Gimme Some Lovin’

I started Collide-a-Scape in January 2009, when I was a Fellow at the University of Colorado’s Center for Environmental Journalism ( CEJ). Initially, I envisioned blogging about the Southwest. It was to be a continuation of the energy, ecology, and archaeology stories I had already been writing during the 2000s, for various publications and for Audubon magazine when I was an editor there.

I remember Tom Yulsman, CEJ’s co-director, laughing when I described the Southwestern focus of the blog. Who are you kidding, he said. You’re not going to want to limit yourself.

Heh. I think it took about a week for him to be proved right.

It also didn’t take long for me to embrace the blog and find readers (or them to find me). A few dust-ups soon followed, as I started watchdogging some of the self-appointed watchdogs in the climate community. That morphed into a closer and more sustained examination of the raging climate controversies that still tend to dominate the public discourse.

Over time, I have found these excursions to be the least personally satisfying but the highest traffic-generating posts. That’s problematic. I want to be relevant. I like being part of the daily conversation. That’s a big reason why I’ve continued to blog nearly every day. But if the public conversation on climate change is not advancing to a higher level, then what’s the point? Well, an underlying motivation for me (in terms of climate change) is to probe or point to areas and issues that are not so much discussed. And to do it in as fair a manner as possible.

My approach was first recognized by Michael Lemonick in his 2010 Scientific American profile of Judith Curry, in which he referred to my blog as “militantly evenhanded.” By this, I think he meant that I don’t play favorites. Sure, I have my biases and my appetite for blog warfare sometimes gets the better of me, but in general, I will poke and prod just about anyone, including those in my own fraternity, as I did here last year, when I was dismayed by an unusual arrangement between a non-profit advocacy organization and a publication I have long admired.

Some may give me points for my militant evenhandedness, but not much more than that. In an article for the Fall issue of the Society of Environmental  Journalists newsletter, Bud Ward (a co-founder of the organization and the editor of the Yale Forum on Climate Change & the Media, where I now write a weekly column) surveyed the fast changing journalistic landscape. He discussed some of the new models, partnerships, and individual initiatives that have sprung up in recent years, and mentioned my “self-made brand of independent journalism/blogging” at Collide-a-Scape, and wondered if it was sustainable. Ward captured my situation perfectly:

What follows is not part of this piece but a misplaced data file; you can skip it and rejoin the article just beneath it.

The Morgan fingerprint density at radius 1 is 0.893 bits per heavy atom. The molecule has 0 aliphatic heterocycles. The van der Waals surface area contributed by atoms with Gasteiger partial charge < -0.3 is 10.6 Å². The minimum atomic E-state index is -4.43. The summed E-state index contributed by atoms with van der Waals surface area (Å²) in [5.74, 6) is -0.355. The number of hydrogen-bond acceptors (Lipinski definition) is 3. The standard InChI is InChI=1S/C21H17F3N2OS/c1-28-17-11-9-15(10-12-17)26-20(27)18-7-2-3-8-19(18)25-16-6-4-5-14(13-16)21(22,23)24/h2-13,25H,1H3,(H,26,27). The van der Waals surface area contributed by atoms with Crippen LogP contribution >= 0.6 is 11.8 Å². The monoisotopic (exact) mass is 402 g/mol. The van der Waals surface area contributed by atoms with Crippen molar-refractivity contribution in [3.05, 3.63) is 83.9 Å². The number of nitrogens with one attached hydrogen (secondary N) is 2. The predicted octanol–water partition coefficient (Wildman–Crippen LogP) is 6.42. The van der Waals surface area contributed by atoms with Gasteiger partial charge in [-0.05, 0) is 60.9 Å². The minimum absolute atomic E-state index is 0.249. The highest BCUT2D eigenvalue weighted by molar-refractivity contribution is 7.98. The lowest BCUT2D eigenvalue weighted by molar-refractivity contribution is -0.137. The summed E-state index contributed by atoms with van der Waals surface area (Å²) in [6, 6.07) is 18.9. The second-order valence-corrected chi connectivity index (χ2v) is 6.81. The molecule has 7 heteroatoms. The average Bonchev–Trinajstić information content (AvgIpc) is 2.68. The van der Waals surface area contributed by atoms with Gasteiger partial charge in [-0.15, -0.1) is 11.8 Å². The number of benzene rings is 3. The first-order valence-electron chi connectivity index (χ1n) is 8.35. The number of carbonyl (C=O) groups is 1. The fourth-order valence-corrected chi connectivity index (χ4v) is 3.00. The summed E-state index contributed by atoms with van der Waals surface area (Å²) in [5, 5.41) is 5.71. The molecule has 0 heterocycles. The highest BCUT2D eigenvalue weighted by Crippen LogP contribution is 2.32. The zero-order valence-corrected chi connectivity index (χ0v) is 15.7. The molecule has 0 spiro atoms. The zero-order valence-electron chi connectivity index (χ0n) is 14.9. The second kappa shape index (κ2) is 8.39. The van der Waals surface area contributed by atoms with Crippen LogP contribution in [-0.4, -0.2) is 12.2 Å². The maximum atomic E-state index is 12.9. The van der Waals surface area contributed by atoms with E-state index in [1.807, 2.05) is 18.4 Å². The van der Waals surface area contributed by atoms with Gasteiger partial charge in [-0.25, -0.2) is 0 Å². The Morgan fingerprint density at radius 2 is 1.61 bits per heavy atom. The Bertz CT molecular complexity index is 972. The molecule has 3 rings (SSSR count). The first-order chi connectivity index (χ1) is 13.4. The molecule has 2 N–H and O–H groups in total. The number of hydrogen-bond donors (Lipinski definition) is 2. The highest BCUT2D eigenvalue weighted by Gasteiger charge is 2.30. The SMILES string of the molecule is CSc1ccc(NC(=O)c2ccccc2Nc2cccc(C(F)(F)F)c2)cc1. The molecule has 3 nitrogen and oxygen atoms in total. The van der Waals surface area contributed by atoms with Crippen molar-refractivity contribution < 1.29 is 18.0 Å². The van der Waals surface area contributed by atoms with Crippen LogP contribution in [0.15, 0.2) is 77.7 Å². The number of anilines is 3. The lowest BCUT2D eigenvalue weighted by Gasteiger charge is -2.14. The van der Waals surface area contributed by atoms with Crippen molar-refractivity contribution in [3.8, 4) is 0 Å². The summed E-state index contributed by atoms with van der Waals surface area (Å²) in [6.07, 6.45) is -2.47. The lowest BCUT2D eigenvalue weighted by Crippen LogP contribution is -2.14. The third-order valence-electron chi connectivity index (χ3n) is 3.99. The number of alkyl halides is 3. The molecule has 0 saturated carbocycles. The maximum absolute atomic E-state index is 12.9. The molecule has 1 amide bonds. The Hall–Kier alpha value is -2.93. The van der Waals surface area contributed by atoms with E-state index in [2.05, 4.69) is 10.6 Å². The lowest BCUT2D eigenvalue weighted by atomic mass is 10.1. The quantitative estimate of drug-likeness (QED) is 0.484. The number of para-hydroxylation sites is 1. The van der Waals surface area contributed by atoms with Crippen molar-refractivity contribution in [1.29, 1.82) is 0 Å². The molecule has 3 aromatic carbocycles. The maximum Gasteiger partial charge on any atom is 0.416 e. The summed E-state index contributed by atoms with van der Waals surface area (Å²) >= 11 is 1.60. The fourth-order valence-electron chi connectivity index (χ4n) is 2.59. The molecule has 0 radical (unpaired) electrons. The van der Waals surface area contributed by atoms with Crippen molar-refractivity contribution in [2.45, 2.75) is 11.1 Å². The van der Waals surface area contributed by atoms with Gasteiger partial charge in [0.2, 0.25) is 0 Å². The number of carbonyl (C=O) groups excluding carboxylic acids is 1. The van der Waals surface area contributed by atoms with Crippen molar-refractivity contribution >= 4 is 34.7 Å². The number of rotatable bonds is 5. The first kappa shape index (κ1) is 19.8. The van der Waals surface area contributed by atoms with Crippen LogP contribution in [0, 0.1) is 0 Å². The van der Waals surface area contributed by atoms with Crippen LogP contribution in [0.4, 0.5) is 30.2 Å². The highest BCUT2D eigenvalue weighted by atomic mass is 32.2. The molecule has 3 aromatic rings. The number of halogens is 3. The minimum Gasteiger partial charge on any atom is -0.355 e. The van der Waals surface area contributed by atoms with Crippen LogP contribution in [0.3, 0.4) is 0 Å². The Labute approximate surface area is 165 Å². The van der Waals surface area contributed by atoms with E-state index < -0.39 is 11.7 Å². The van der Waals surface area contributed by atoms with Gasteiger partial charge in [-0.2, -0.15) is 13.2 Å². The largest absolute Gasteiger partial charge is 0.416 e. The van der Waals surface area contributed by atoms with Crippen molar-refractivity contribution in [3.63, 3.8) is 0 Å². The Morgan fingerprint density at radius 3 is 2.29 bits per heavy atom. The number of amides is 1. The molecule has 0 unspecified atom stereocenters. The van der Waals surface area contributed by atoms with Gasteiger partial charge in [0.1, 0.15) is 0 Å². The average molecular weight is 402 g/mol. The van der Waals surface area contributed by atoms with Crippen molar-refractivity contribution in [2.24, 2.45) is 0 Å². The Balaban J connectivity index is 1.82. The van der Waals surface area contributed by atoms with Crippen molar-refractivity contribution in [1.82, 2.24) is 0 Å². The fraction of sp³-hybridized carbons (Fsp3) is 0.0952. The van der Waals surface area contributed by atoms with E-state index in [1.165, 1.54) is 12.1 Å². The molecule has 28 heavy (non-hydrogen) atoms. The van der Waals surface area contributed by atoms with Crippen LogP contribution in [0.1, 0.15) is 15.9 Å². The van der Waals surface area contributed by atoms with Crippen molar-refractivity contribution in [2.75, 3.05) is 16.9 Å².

Without any financing and conducted more or less from his abiding commitment to journalism and science, he [Kloor] recently found himself asked by a prominent national magazine editor if he couldn’t simply continue his site as a “public service.” The implication: Why a need for money in return for his labors.

The comment Ward refers to was made to me in passing at last year’s AAAS conference in Washington, D.C. Some context: This particular editor happened to mention, unsolicited, that he was a fan of my blog. I was flattered but responded, jokingly, that my wife would prefer if such appreciation was rewarded financially. That’s when he laughed and said that what I did was a public service. I know he meant no offense, but I was offended, nonetheless.

Now before going any further, let me acknowledge that many science writers blog for free (or pennies) at various blogging networks. I’m opposed to that on principle. It cheapens the value of professional science writers/journalists and reinforces the expectation that little to no money should be paid for their work-if it appears on a blog. A year ago (at that same AAAS conference), I said this much to a friend/colleague who had just joined one of these blogging networks. Her response to me: Nobody is paying you to blog at your site. Ouch.

At the time, I glossed over this inconvenient fact by saying that at least I wasn’t adding value to another site by providing it with free content. My friend wasn’t impressed with that counter-argument and truth be told, neither was I.

Still, I continued to blog dutifully, as more of my peers (privately) cheered me on. Their plaudits, combined with the satisfaction I derived from blogging, blunted my mounting resentment at the expectation that I soldier on for the public good. (In fairness, let me be the first to admit that I have plenty of detractors who do not share this view.) But by the end of last year, I had resolved to reconcile these conflicting emotions.

Hence the new “donate” button on the right sidebar. I would never expect to make a living off this blog. Far from it. But I also want my endeavors to be acknowledged by more than expressions of appreciation. So thank you for whatever support you may be inclined to give this blog. It will go straight to my new Harley Davidson motorcycle fund.

Seriously, your support will help sustain the upkeep of the blog and my wife’s acceptance of it. Most important of all, I will truly feel your undying love and devotion.


Category: bloggers, Journalism